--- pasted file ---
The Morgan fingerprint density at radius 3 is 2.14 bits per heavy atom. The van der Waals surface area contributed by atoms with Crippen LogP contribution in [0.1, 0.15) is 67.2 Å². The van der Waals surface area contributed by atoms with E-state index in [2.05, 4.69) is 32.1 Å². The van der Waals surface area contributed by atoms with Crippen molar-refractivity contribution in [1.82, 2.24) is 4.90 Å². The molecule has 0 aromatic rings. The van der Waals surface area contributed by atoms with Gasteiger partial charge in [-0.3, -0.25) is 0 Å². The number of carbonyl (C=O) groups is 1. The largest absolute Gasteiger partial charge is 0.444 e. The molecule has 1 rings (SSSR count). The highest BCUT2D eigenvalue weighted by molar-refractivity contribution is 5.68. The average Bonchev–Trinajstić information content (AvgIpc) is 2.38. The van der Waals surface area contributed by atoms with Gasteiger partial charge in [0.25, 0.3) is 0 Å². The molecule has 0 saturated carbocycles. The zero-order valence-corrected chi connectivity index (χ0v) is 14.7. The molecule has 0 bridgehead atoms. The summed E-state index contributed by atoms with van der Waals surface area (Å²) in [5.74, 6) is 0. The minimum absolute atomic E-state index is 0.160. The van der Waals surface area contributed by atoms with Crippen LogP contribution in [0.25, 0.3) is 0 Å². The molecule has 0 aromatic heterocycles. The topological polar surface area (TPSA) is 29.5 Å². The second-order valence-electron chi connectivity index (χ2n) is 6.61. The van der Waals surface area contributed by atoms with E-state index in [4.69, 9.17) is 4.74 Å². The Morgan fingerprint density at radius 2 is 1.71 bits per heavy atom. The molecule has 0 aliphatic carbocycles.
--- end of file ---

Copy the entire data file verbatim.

The Morgan fingerprint density at radius 3 is 2.14 bits per heavy atom. The van der Waals surface area contributed by atoms with Crippen LogP contribution in [0.1, 0.15) is 67.2 Å². The van der Waals surface area contributed by atoms with E-state index in [2.05, 4.69) is 32.1 Å². The van der Waals surface area contributed by atoms with Crippen molar-refractivity contribution in [1.82, 2.24) is 4.90 Å². The molecule has 0 aromatic rings. The van der Waals surface area contributed by atoms with Gasteiger partial charge in [-0.3, -0.25) is 0 Å². The number of carbonyl (C=O) groups is 1. The largest absolute Gasteiger partial charge is 0.444 e. The molecule has 1 rings (SSSR count). The highest BCUT2D eigenvalue weighted by molar-refractivity contribution is 5.68. The average Bonchev–Trinajstić information content (AvgIpc) is 2.38. The van der Waals surface area contributed by atoms with Gasteiger partial charge in [0.25, 0.3) is 0 Å². The molecule has 0 saturated carbocycles. The zero-order valence-corrected chi connectivity index (χ0v) is 14.7. The molecule has 0 bridgehead atoms. The summed E-state index contributed by atoms with van der Waals surface area (Å²) in [5.74, 6) is 0. The minimum absolute atomic E-state index is 0.160. The van der Waals surface area contributed by atoms with Crippen LogP contribution in [0.25, 0.3) is 0 Å². The molecule has 0 aromatic heterocycles. The topological polar surface area (TPSA) is 29.5 Å². The second-order valence-electron chi connectivity index (χ2n) is 6.61. The van der Waals surface area contributed by atoms with E-state index in [4.69, 9.17) is 4.74 Å². The Morgan fingerprint density at radius 2 is 1.71 bits per heavy atom. The molecule has 0 aliphatic carbocycles.